Publishers in particular flocked to the iPad, with the likes of The New York Times, Wall Street Journal and Metro all launching tablet apps which used the iPads larger screen to present digital experiences that closely mirrored their physical editions.

In general, many companies which had previously ignored mobile started to release their first apps on the iPad, due to the way it straddled the divide between smartphone and desktop. Among these was Netflix, which at the time of the iPads launch had just started to make the move from being a DVD rental site to the streaming service it is best known as today. On Netflixs Q4 2009 earnings call, Netflix CEO Reed Hastings said mobile was “not a huge priority”, but by the time the iPad reached shelves, the streaming service had its own app for the tablet, months ahead of its iPhone launch.

iPad familyThe family expands
By the time its successor launched on 11 March 2011, the first-generation iPad had sold over 15m units.

The iPad 2 introduced front- and back-facing cameras and an A5 processor that was purportedly twice as fast as its predecessor, but the most important change was a smaller form factor. The iPad 2 was around 15 per cent lighter and 33 per cent thinner than the first generation.

These kind of incremental improvements defined each subsequent iPad announcement. The third generation device, which launched on 16 March 2012, dropped the numbering system in favour of simply the new iPad. It was most notable for introducing a 2048×1536 Retina Display, a selling point which helped it shift 3m units in the opening weekend.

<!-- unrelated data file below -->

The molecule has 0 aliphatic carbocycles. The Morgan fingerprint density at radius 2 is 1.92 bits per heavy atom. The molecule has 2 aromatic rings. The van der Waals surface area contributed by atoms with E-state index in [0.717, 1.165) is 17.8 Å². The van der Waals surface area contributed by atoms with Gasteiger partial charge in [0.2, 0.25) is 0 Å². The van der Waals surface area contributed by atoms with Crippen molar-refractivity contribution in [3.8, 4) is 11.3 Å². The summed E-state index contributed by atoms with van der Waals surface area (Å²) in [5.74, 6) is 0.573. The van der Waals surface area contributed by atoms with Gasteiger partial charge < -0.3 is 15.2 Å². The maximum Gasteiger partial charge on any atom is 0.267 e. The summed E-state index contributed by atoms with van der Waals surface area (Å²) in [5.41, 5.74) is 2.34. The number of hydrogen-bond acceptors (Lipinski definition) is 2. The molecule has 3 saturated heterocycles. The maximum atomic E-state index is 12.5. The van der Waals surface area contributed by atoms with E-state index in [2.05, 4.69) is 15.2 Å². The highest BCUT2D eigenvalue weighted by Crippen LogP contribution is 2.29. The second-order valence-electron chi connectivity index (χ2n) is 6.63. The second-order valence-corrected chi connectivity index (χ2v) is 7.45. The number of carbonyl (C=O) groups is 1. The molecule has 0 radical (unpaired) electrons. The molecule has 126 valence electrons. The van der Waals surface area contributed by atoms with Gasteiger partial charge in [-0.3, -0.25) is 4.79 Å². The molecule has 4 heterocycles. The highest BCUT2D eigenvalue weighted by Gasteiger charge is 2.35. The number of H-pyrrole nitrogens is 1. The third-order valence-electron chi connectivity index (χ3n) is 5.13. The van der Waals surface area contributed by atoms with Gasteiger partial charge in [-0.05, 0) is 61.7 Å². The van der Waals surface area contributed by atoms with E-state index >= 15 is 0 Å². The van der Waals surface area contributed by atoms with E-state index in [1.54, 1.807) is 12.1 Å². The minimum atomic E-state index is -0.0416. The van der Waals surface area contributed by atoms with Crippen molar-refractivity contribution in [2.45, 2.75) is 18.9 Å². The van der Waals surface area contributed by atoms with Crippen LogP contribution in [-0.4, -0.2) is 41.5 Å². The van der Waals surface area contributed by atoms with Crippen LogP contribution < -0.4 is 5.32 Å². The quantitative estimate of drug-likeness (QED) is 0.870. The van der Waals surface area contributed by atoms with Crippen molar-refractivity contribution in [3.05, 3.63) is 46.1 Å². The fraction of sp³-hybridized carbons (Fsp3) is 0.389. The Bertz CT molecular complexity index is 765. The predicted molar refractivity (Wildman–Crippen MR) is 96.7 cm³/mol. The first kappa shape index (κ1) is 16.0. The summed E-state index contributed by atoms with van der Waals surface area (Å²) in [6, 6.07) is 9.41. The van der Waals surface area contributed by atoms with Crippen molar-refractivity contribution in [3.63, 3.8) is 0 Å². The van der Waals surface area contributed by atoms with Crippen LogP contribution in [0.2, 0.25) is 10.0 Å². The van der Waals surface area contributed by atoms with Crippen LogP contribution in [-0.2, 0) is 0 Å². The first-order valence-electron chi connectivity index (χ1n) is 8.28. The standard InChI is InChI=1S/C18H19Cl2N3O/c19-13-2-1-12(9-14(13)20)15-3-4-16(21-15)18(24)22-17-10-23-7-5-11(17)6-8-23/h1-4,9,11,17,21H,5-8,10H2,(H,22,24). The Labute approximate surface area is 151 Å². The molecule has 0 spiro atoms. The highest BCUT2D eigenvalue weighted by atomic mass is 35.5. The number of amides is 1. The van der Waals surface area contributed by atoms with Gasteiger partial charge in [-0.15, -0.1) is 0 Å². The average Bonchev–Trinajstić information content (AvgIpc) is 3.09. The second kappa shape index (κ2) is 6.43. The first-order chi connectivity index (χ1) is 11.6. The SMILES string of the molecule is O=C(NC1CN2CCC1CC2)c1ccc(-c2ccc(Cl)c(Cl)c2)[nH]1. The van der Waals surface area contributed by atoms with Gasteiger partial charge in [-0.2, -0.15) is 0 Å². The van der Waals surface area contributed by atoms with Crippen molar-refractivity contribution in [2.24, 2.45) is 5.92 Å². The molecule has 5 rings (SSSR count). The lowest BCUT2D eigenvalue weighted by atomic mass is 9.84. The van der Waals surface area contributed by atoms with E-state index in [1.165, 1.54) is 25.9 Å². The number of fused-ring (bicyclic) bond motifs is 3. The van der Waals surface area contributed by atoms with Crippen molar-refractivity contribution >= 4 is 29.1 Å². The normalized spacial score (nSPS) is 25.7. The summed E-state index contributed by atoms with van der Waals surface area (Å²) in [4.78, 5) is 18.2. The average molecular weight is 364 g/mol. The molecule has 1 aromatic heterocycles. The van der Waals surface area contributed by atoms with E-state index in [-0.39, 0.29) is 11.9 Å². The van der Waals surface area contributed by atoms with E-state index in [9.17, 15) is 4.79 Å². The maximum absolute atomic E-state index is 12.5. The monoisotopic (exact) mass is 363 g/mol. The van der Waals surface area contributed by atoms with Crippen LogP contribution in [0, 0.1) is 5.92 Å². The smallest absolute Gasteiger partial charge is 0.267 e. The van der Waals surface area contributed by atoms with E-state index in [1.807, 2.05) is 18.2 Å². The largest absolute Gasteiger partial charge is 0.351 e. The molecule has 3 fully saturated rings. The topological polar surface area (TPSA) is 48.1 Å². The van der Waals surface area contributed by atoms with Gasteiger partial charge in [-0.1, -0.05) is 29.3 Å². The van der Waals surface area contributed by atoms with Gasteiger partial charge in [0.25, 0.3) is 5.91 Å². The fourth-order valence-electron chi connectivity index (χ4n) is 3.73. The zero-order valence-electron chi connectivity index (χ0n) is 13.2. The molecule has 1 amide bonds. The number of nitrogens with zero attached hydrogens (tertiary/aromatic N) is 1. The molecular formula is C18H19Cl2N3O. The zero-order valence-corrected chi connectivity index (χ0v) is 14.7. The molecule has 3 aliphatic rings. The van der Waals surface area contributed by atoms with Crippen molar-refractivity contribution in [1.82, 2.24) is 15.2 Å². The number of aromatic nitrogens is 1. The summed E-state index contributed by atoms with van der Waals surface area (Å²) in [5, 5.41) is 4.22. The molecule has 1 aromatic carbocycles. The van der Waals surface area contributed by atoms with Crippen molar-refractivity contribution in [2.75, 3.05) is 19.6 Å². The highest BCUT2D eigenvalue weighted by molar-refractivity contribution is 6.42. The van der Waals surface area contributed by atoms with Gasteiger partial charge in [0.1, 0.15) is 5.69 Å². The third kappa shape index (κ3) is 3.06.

Another iPad event was scheduled for 23 October, just six months later. With Apple facing more competition for the tablet market than ever before, particularly from Samsung and Amazon, this raised a few eyebrows. It seemed that the company was not answering its challengers with innovative new features but rather a compressed launch cycle, leading some to question whether the company had lost its way since the death of Jobs in October 2011.

This wasnt helped by the next iteration that was unveiled at the October 2012 event. Confusingly announced only as the iPad, this fourth-generation models most major addition was the Lightning connector, which proved unpopular for abandoning the universal charging system used by earlier Apple products.

Luckily, however, this wasnt the only iPad announcement Apple had up its sleeve. Seemingly responding to the increasingly popular sector of mobile devices blurring the line between mobile and tablet, it launched the 7.9” iPad Mini.